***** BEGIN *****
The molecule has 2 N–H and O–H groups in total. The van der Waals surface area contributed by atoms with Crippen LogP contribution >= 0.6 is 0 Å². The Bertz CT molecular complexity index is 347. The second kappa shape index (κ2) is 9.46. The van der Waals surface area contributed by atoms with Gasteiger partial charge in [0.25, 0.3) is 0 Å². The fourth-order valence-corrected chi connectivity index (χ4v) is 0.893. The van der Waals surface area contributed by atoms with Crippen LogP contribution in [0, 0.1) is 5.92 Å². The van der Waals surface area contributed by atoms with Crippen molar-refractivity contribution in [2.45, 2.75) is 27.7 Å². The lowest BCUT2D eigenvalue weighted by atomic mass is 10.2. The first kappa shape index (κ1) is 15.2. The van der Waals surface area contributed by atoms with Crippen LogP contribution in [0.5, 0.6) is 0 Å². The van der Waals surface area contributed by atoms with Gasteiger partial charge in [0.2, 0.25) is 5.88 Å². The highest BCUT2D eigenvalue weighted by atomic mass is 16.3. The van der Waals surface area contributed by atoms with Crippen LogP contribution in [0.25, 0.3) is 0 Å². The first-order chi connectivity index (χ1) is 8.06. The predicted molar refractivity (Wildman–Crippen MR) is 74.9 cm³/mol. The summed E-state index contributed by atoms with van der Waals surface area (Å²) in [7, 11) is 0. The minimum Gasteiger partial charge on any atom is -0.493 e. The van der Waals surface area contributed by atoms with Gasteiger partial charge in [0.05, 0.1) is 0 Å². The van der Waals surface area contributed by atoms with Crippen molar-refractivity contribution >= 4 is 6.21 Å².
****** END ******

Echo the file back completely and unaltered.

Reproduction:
The molecule has 2 N–H and O–H groups in total. The van der Waals surface area contributed by atoms with Crippen LogP contribution >= 0.6 is 0 Å². The Bertz CT molecular complexity index is 347. The second kappa shape index (κ2) is 9.46. The van der Waals surface area contributed by atoms with Gasteiger partial charge in [0.25, 0.3) is 0 Å². The fourth-order valence-corrected chi connectivity index (χ4v) is 0.893. The van der Waals surface area contributed by atoms with Crippen LogP contribution in [0, 0.1) is 5.92 Å². The van der Waals surface area contributed by atoms with Crippen molar-refractivity contribution in [2.45, 2.75) is 27.7 Å². The lowest BCUT2D eigenvalue weighted by atomic mass is 10.2. The first kappa shape index (κ1) is 15.2. The van der Waals surface area contributed by atoms with Crippen LogP contribution in [0.5, 0.6) is 0 Å². The van der Waals surface area contributed by atoms with Gasteiger partial charge in [0.2, 0.25) is 5.88 Å². The highest BCUT2D eigenvalue weighted by atomic mass is 16.3. The van der Waals surface area contributed by atoms with Crippen LogP contribution in [0.25, 0.3) is 0 Å². The first-order chi connectivity index (χ1) is 8.06. The predicted molar refractivity (Wildman–Crippen MR) is 74.9 cm³/mol. The summed E-state index contributed by atoms with van der Waals surface area (Å²) in [7, 11) is 0. The minimum Gasteiger partial charge on any atom is -0.493 e. The van der Waals surface area contributed by atoms with Gasteiger partial charge in [0.05, 0.1) is 0 Å². The van der Waals surface area contributed by atoms with Crippen molar-refractivity contribution >= 4 is 6.21 Å².